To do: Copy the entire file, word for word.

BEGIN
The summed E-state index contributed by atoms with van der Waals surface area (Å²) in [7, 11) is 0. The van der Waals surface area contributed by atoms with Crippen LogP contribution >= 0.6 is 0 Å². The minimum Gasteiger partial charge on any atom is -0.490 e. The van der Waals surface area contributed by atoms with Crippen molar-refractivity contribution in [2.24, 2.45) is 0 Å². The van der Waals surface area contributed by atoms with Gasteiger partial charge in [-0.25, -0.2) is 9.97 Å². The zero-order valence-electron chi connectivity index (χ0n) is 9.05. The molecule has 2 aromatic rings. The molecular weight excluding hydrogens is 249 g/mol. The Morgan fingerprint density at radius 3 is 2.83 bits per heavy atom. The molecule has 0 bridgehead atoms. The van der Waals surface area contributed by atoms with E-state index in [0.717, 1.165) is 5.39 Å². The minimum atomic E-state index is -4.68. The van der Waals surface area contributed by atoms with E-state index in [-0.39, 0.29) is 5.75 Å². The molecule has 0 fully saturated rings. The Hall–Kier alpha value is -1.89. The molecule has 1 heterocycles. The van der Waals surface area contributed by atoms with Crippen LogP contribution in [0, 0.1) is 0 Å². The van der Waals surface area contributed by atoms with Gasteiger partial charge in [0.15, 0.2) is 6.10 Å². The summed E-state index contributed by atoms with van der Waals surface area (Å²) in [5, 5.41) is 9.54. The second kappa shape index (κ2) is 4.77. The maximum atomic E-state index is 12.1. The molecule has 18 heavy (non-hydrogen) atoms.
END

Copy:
The summed E-state index contributed by atoms with van der Waals surface area (Å²) in [7, 11) is 0. The van der Waals surface area contributed by atoms with Crippen LogP contribution >= 0.6 is 0 Å². The minimum Gasteiger partial charge on any atom is -0.490 e. The van der Waals surface area contributed by atoms with Crippen molar-refractivity contribution in [2.24, 2.45) is 0 Å². The van der Waals surface area contributed by atoms with Gasteiger partial charge in [-0.25, -0.2) is 9.97 Å². The zero-order valence-electron chi connectivity index (χ0n) is 9.05. The molecule has 2 aromatic rings. The molecular weight excluding hydrogens is 249 g/mol. The Morgan fingerprint density at radius 3 is 2.83 bits per heavy atom. The molecule has 0 bridgehead atoms. The van der Waals surface area contributed by atoms with E-state index in [0.717, 1.165) is 5.39 Å². The minimum atomic E-state index is -4.68. The van der Waals surface area contributed by atoms with E-state index in [-0.39, 0.29) is 5.75 Å². The molecule has 0 fully saturated rings. The Hall–Kier alpha value is -1.89. The molecule has 1 heterocycles. The van der Waals surface area contributed by atoms with Crippen LogP contribution in [0, 0.1) is 0 Å². The van der Waals surface area contributed by atoms with Gasteiger partial charge in [0.15, 0.2) is 6.10 Å². The summed E-state index contributed by atoms with van der Waals surface area (Å²) in [5, 5.41) is 9.54. The second kappa shape index (κ2) is 4.77. The maximum atomic E-state index is 12.1. The molecule has 18 heavy (non-hydrogen) atoms.